Uganda ready for seven wars; locusts not impressed

Sunday February 16 2020

Alan Tacca

Alan Tacca 

By Alan Tacca

Some of man’s most intractable troubles are visited on him by very small beasts. Viruses. Bacteria. Fungi. Parasites.

The rat flea gave you the Black Death. Jiggers could dictate intervention by the Speaker of Parliament.
Now, think locusts. Among small enemies, a giant.

I assume that Uganda under NRM rule is proud to be described as a warrior nation. For as long as the 1981-86 Bush War conquerors have been in power, they have had enemies, or perceived enemies and potential enemies. They have fought, or vowed to fight and defeat whoever was interested in war with them.

They “brought peace.” But war was better because it presented a test where the superior fighter proved himself and got worshipped as a superior human being by society.

It, therefore, begins to make sense, that even in situations where there is no war, and the threat to the established superior humans is entirely civil and peaceful, our superior humans must reinterpret that situation and treat it as war.

Armoured vehicles must race to strategic points. Infantry-men, commandos and military police toughies must be deployed everywhere, armed to the teeth – with or without the Uganda police. Indeed, many of the policemen must be disguised soldiers.


The enemy must have only a little more room than he needs to breathe. In some instructive cases, take no prisoners. Let fools be seen to die.
So, as a warrior nation, Uganda is always ready for combat; moreover, at several fronts.

Count… How many fronts?
Naturally, all the countries that share a border with Uganda are potential battlefield adversaries. The roll call: DR Congo, Kenya, Rwanda, South Sudan, Tanzania.

Then there is Somalia and the Central African Republic, where Uganda’s pan-African interests are expressed with boots and guns on the battlefield. Not just talking. The total: seven current and potential battlefields.
Enter the locust. Swarms have been in Yemen, Somalia, Ethiopia, Kenya and other places.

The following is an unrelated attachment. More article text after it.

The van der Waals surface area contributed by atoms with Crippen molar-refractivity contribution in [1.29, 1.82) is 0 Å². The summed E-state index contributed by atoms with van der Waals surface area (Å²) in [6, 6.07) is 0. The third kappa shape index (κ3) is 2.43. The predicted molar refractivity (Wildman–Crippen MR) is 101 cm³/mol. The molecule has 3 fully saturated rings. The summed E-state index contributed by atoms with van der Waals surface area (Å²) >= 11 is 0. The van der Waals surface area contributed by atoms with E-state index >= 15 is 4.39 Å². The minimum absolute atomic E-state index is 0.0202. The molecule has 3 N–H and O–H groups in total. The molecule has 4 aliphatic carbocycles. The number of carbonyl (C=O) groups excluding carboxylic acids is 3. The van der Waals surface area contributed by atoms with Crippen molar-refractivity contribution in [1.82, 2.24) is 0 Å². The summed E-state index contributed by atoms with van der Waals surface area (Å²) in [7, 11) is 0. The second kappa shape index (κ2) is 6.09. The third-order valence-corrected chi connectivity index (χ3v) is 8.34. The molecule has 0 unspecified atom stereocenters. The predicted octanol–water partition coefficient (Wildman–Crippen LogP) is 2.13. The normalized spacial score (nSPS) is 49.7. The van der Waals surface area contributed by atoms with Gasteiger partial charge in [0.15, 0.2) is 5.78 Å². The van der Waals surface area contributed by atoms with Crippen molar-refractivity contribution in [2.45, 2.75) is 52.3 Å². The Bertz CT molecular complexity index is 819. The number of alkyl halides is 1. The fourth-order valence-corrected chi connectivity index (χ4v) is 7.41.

In Somalia, armed with only their powerful jaws, they have seen something of the UPDF, a big part of Amisom, and they probably have not been impressed. They invaded at will and ate more or less what foliage they wanted.
There were casualties of course.

You do not take on man, or decimate his crops and livestock pastures and get away completely unscathed. Some died from unnatural causes. Especially poison sprays. Man is ruthless at chemical warfare against other species.

But guns and bombs? They were useless in Somalia. And 2,000 soldiers deployed specifically on the war against locusts in Uganda is a wasted effort.

Small contingents of the voracious grasshopper have been in north-eastern Uganda to scout around, looking at the conditions before making a decision to (or not to) launch a major invasion. That decision, the locusts will make in their own time, and attack places of their choice.

In the meantime, as I write on Tuesday, the delayed invasion looks like part of the locusts’ strategy to weaken the enemy by exposing her incompetence, and forcing the enemy forces to fight secondary wars among themselves.

Indeed, government ministers and senior officials are fighting over the billions of shillings in the war chest.

Taking a cue from the health sector, where concern over the Chinese Coronavirus is not likely to involve more than a few suspected Ugandan victims, but where their government friends have reportedly already gobbled up a cool $7 million, the locust people have hauled in over Shs20 billion.

The ministries for Karamoja Affairs, Agriculture, Disaster Preparedness and Defence have this big pie in front of them. In a vampire state, you scramble for chunks of that pie. You tear each other. If need be, you kill each other. If the locusts like our greenery, let them feed.

Ultimately, a vampire state renders a warrior state incapable of fighting its primary wars.

Mr Tacca is a novelist, socio-political commentator.